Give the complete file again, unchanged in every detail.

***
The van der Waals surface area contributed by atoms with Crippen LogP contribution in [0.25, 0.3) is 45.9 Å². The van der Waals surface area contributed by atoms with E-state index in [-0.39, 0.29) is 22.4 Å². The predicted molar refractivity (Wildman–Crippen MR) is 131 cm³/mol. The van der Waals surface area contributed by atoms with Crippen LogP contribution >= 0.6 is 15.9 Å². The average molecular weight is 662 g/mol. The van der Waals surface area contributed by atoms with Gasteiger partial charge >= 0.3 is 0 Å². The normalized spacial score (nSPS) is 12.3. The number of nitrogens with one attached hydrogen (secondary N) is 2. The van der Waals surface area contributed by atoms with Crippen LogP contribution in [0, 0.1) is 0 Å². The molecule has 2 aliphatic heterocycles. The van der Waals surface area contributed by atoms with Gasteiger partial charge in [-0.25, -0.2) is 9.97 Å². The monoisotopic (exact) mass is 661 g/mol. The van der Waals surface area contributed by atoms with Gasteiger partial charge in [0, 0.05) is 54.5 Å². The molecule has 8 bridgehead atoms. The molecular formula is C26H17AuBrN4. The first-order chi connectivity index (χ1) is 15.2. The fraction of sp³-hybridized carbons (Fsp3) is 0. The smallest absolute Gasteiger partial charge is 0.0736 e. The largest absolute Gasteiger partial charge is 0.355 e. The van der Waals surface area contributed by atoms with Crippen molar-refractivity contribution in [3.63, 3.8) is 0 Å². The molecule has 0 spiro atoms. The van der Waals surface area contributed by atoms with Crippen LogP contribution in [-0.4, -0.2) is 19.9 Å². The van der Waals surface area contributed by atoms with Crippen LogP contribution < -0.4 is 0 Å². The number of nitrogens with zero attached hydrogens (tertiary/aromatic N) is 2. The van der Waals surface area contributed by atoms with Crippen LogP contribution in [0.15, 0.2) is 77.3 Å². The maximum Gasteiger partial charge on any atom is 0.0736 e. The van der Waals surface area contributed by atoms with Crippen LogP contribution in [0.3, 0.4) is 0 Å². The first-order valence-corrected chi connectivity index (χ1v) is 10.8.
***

The van der Waals surface area contributed by atoms with Crippen LogP contribution in [0.25, 0.3) is 45.9 Å². The van der Waals surface area contributed by atoms with E-state index in [-0.39, 0.29) is 22.4 Å². The predicted molar refractivity (Wildman–Crippen MR) is 131 cm³/mol. The van der Waals surface area contributed by atoms with Crippen LogP contribution >= 0.6 is 15.9 Å². The average molecular weight is 662 g/mol. The van der Waals surface area contributed by atoms with Gasteiger partial charge >= 0.3 is 0 Å². The normalized spacial score (nSPS) is 12.3. The number of nitrogens with one attached hydrogen (secondary N) is 2. The van der Waals surface area contributed by atoms with Crippen LogP contribution in [0, 0.1) is 0 Å². The molecule has 2 aliphatic heterocycles. The van der Waals surface area contributed by atoms with Gasteiger partial charge in [-0.25, -0.2) is 9.97 Å². The monoisotopic (exact) mass is 661 g/mol. The van der Waals surface area contributed by atoms with Gasteiger partial charge in [0, 0.05) is 54.5 Å². The molecule has 8 bridgehead atoms. The molecular formula is C26H17AuBrN4. The first-order chi connectivity index (χ1) is 15.2. The fraction of sp³-hybridized carbons (Fsp3) is 0. The smallest absolute Gasteiger partial charge is 0.0736 e. The largest absolute Gasteiger partial charge is 0.355 e. The van der Waals surface area contributed by atoms with Crippen molar-refractivity contribution in [3.63, 3.8) is 0 Å². The molecule has 0 spiro atoms. The van der Waals surface area contributed by atoms with Crippen LogP contribution in [-0.4, -0.2) is 19.9 Å². The van der Waals surface area contributed by atoms with Crippen LogP contribution < -0.4 is 0 Å². The number of nitrogens with zero attached hydrogens (tertiary/aromatic N) is 2. The van der Waals surface area contributed by atoms with Crippen LogP contribution in [0.15, 0.2) is 77.3 Å². The maximum Gasteiger partial charge on any atom is 0.0736 e. The van der Waals surface area contributed by atoms with Crippen LogP contribution in [0.3, 0.4) is 0 Å². The first-order valence-corrected chi connectivity index (χ1v) is 10.8.